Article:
Young at art: New Delhi's Khoj studios tries to bridge gap between college and studio

Visiting the homes of migrant women who had settled in Khirkee Extension in Delhi was an overwhelming experience

author_img Noor Anand Chawla Published :  31st July 2022 07:42 PM   |   Published :   |  31st July 2022 07:42 PM
Artist Ashis Kumar Palei gives finishing touches to a piece of art

Artist Ashis Kumar Palei gives finishing touches to a piece of art

Visiting the homes of migrant women who had settled in Khirkee Extension in Delhi was an overwhelming experience. Before this, I never had had the opportunity to see people living in such dire conditions, yet persevering with life. It gave me so much to think about and ultimately played out in my art,” says sculptor Richa Arya. She is one of the five talented young artists who were chosen for a sponsored annual artist residency hosted by Khoj Studios in New Delhi this year. As part of this, she spent 15 days observing the residents of the neighbourhood and another 15 creating art inspired by what she saw.

Nestled in the crowded by-lanes of eclectic Khirkee Extension is Khoj Studios. Through its multi-storeyed layout, art connoisseurs are treated to one experiential artistic experience after another. One can play a board game to live through the plight of debt-ridden farmers or sit on a patch of grass with a mask and oxygen cylinder for company, to absorb the imminent reality of a future without fresh air. This is also 
why the annual residency workshop, Peers, at the 25-year-old Khoj Studios, attracts the attention of greenhorns.

The first Peers residency began in 2002. The members of Khoj felt the need for incubator space for recent college graduates in India to bridge the gap between colleges and the studio. This year’s four-week residency showcased the work of the artists-in-residence.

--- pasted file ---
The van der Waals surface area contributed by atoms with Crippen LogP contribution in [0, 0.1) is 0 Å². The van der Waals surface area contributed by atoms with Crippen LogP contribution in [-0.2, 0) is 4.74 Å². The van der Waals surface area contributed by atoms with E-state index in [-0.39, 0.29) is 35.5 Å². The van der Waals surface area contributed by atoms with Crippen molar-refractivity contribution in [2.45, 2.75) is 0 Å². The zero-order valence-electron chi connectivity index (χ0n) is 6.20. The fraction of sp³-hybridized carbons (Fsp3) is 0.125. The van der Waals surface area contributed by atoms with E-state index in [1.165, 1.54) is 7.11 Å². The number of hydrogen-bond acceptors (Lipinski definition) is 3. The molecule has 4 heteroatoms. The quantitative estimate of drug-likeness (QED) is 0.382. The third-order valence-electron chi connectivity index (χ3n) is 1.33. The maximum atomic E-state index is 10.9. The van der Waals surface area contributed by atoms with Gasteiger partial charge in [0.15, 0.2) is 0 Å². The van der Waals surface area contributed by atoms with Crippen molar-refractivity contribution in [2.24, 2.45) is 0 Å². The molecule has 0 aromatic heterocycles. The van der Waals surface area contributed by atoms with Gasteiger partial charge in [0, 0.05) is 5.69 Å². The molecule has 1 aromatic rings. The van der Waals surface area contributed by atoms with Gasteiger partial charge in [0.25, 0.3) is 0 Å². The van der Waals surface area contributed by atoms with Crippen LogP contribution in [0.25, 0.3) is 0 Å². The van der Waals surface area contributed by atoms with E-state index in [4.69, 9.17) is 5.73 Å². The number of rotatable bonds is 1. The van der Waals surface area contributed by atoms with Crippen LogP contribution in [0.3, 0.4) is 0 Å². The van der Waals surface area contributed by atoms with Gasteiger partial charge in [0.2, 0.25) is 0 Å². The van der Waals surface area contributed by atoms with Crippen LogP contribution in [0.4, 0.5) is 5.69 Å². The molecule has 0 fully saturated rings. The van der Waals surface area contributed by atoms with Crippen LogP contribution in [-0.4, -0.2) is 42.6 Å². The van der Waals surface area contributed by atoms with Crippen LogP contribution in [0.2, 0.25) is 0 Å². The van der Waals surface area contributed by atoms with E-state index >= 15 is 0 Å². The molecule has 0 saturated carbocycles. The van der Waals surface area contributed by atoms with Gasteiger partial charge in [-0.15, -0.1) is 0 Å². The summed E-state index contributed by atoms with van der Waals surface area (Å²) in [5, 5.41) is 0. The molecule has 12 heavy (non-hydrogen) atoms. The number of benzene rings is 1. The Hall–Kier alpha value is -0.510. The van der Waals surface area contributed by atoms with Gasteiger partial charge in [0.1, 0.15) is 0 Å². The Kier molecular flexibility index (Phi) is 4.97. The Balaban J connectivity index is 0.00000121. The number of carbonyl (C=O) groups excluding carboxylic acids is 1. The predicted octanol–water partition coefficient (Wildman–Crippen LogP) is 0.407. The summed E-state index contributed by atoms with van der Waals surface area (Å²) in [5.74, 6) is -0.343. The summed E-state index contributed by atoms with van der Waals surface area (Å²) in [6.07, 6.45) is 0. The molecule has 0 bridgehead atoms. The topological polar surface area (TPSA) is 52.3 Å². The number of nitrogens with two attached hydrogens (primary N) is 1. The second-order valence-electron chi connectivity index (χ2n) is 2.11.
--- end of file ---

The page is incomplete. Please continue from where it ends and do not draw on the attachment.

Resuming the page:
There was Ashis Kumar Palei from Chandanpur, Odisha, who transforms discarded objects such as stationery and utensils to represent issues of caste hierarchy; Moumita Basak from Kolkata whose multimedia work explores ‘home’ through embroidery and paintings made with tea tints; Richa Arya from Samalkha, Haryana, who creates sculptures with metals to represent the ills of a misogynistic society; Vishnu Prasad who uses digital mediums to make socio-political statements; and Yash Vyas from Vadodara who creates sculptures rooted in the idea of the fleeting nature of memories.

The jury for Peers 2022 included curator and art writer Anushka Rajendran, artist and researcher Sonia Mehra Chawla, and artist Sumakshi Singh. “The residency has stimulated critical dialogue, interaction, exchange and has witnessed tremendous levels of energy and enthusiasm,” Alina Tiphagne, Head of Media and Communications, observes.

The artists are encouraged to explore the neighbourhood. The programme has also helped Khoj reach young artists and creative practitioners by understanding their aspirations and finding ways to engage with them and their practice.

“Initially I felt there was a considerable gap in language between the selected artists. It, however, occurred to me that especially within our field of practices around art, where we are in the business of exchanging ideas and concepts, the broken language format ends up playing a significant role in making effective communication possible,” says critic-in-residence Sohorpem Kazingmei from Manipur.